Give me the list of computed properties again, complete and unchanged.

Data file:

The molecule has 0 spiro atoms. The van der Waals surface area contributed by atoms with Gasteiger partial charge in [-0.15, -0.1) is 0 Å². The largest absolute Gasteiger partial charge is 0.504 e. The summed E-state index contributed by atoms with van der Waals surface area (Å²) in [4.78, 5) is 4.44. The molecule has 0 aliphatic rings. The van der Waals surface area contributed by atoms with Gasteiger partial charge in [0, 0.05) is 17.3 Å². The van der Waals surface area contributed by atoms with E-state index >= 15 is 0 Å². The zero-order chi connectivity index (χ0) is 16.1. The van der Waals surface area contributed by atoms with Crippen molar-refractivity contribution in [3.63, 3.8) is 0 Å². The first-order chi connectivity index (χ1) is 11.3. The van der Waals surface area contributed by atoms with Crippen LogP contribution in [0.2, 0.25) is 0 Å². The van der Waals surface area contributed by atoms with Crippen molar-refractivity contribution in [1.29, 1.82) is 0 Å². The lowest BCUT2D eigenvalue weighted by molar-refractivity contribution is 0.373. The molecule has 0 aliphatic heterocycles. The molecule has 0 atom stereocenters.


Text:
The molecule has 0 spiro atoms. The van der Waals surface area contributed by atoms with Gasteiger partial charge in [-0.15, -0.1) is 0 Å². The largest absolute Gasteiger partial charge is 0.504 e. The summed E-state index contributed by atoms with van der Waals surface area (Å²) in [4.78, 5) is 4.44. The molecule has 0 aliphatic rings. The van der Waals surface area contributed by atoms with Gasteiger partial charge in [0, 0.05) is 17.3 Å². The van der Waals surface area contributed by atoms with E-state index >= 15 is 0 Å². The zero-order chi connectivity index (χ0) is 16.1. The van der Waals surface area contributed by atoms with Crippen molar-refractivity contribution in [3.63, 3.8) is 0 Å². The first-order chi connectivity index (χ1) is 11.3. The van der Waals surface area contributed by atoms with Crippen LogP contribution in [0.2, 0.25) is 0 Å². The van der Waals surface area contributed by atoms with Crippen molar-refractivity contribution in [1.29, 1.82) is 0 Å². The lowest BCUT2D eigenvalue weighted by molar-refractivity contribution is 0.373. The molecule has 0 aliphatic heterocycles. The molecule has 0 atom stereocenters.